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Most purchase and sale agreements for the sale of a business begin with a Letter of Intent (“LOI”). A basic LOI contains material business terms (such as purchase price, the purchased asset(s), and the proposed closing date) to put in writing what has been previously discussed between the parties. However, there are key deal-structuring and legal terms that must be included for the LOI to be complete – and to ensure the parties are on the same page as they move forward to a definitive agreement.

Buyers and sellers may feel wary of including such terms for fear of scaring off the other party. For the sake of moving quickly past the LOI stage, the parties may decide to put off discussion of these important items to the definitive agreement stage. This decision may prove costly in the long run if the parties discover an unbridgeable gap after thousands of dollars have been spent on due diligence and drafting of the definitive agreements. Discussing these terms at the LOI stage, when the invested costs are negligible, will help identify how far apart the parties are and if the parties are willing to make a compromise to move the deal forward and ensure the parties are anchored in the same mindset. While working out these details at the LOI stage may lengthen the negotiation period, it will shorten the back and forth negotiations during the definitive agreement stage and increase the odds of a successful closing.  Here are the 4 key terms:

Exclusivity Period and Expiration Date – An exclusivity period keeps the buyer and seller “exclusive” or locked-in to the deal, from the date the LOI is executed to a pre-determined end date, typically a length of time to draft and execute the definitive agreement. This term is beneficial to the buyer as it prohibits the seller “shopping around” the LOI terms. However, a savvy seller would agree to an exclusivity period to secure a qualified buyer, and use the exclusivity period to negotiate a favorable expiration date, i.e., the date when the LOI would expire and the seller would be free to entertain other offers. A skilled attorney can help analyze the nuance of a buyer or seller’s situation to determine the best balance between these two competing terms. While the terms of an LOI are generally non-binding, these terms would be binding on the parties.

Confidentiality – The LOI should contain a good confidentiality provision. This is to the benefit of both the buyer and the seller. Should the deal fall through, a buyer or seller would not want a third party to use the terms of the LOI against them in future negotiations. While most provisions of an LOI are non-binding, the confidentiality provision should be binding on the parties and survive the termination of the LOI.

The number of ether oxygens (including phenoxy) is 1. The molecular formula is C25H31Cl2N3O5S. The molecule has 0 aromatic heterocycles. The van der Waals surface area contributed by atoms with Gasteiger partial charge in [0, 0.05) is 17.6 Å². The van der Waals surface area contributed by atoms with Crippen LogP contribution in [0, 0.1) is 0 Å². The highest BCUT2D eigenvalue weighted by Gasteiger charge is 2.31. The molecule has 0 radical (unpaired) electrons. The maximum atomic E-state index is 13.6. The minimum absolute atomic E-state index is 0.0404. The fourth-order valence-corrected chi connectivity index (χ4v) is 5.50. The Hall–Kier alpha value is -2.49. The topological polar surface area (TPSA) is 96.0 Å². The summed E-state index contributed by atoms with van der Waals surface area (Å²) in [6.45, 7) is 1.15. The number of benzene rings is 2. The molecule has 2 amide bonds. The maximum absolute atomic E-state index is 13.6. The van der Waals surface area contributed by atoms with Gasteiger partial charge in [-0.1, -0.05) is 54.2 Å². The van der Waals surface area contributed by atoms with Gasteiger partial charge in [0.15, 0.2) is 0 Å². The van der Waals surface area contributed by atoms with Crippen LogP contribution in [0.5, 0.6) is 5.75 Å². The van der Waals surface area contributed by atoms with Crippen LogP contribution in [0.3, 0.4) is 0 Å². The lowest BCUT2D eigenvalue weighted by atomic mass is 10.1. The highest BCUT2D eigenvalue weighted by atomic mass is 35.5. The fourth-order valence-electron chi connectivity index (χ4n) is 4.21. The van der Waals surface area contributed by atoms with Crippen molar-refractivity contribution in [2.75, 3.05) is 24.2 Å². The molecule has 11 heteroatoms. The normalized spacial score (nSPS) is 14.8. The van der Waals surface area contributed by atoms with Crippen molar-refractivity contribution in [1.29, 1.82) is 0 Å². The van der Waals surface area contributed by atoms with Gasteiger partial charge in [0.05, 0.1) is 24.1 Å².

Indemnification Terms – As one of the most crucial provisions in a purchase and sale agreement, indemnification clauses allow the parties to customize the amount of risk they are willing to take in the transaction. The threat of a lawsuit from a third party affected by the transaction is always a risk in any purchase and sale. It is best to work out the key details in advance regarding who will bear the liability, and thereby anchor the parties for smoother negotiations during the definitive agreements stage.

Indemnification terms to consider for the LOI are:

  • Indemnification rights for direct claims and third party claims;
  • The length of the indemnification survival period after closing;
  • What representations, warranties and covenants will apply to the survival period, what will not apply, and what will last indefinitely;
  • The amount of the indemnification basket (tipping or deductible) and cap, if applicable

Restrictive Covenants – If the buyer desires any type of restrictive covenant in the definitive agreement, it is in the best interest of both parties that these key covenants be listed in the LOI, rather than be brought up at the definitive agreement stage where the parties can find themselves at an impasse. Restrictive covenants include, but are not limited to: non-competition provisions, non-solicitation, confidentiality and non-disclosure, provisions regarding key employees.

Every buyer and seller needs a skilled attorney to help them walk through the complexities of every purchase and sale. With our extensive experience in M&A transactions, the attorneys at VRS can assist both buyers and sellers in negotiating the LOI tailored to our clients’ needs, as well as drafting and negotiating the definitive agreements, to set the parties up for a successful purchase and sale agreement and closing.